Last night there was a moment when I almost flipped on the heat, but opted for heavier clothing instead.
Sitting here in my fuzzy slippers,it seems like a little talk about hot beverages might be in order.
One of the questions we see most often on the list is about infusing herbs for tea (or various other herbal applications). When it comes to making a beverage, people over-think it. Way back in childhood, I remember finding mint tea and using it to brew up a drink. Many neighbors grew it, and it was easy to find wild in pastures and near streams. We would just bring water to a boil, take it off the heat, and plunk the leaves in there for a few minutes.
Later, when I got "into" herbs, it appeared that there were RULES for infusion. Hmmmm... ok. The official rules (yes, that is my tongue in my cheek) state that leaves and flowers should be infused in water for 5 to 15 minutes. Some suggest then leaving the herb in the water overnight in the fridge and straining it in the morning. Roots and barks should be boiled for at least 15 minutes. Coverings should be used to keep the steam from taking away the good stuff.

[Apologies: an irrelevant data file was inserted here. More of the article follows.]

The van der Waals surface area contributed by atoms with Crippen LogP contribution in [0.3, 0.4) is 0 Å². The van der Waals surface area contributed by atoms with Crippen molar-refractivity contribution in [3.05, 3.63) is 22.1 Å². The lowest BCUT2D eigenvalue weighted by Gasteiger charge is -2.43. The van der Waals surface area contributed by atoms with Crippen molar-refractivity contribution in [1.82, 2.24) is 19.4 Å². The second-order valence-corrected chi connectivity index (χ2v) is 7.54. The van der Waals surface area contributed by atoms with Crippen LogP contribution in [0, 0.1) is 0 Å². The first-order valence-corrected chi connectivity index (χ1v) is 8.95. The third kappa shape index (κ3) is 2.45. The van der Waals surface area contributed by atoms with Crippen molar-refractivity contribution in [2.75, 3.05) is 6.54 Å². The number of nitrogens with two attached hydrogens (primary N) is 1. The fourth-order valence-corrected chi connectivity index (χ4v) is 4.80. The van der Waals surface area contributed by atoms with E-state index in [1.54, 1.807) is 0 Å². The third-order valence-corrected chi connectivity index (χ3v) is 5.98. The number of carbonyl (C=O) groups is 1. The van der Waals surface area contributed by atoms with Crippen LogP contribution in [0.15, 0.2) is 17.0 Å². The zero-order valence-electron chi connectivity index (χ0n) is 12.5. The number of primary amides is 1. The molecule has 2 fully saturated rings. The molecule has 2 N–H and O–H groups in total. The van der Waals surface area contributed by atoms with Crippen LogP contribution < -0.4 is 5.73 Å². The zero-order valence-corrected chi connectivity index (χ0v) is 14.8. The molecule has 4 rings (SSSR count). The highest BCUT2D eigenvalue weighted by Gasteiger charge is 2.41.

If you are making teas for medicinal purposes, by all means, research and follow the guidelines. If you're making herbal teas for pleasure - enjoy the process of your choice!
I like to gather flowers and herbs during the summer. Once dry, they often get put into a large jar where they become a sort of "tea potpourri". Each cup has it's own character and flavor, depending on what gets scooped out for that cup.
Right now, the lemon verbena is flowering, and I will dry the tiny blossoms to see what they taste like. The Tutti-fruity hyssop has delicious flowers, and they will go into the jar too. Lots of pineapple sage, echinacea, mints, and chamomile too. If the passionflower vine ever blooms, we'll put some of that in, along with vitex berries that will be here for the first time. I'm also on a search for elderberries, since mine didn't bloom this year, but I see them in the wild.
Wander around your yard with a focus on teas and see what you can come up with. Basils are good additions, lemon thyme, mints, and roses. Go easy on things like sage and rosemary. Include them, but consider the strength of their flavors so they don't overwhelm your blend.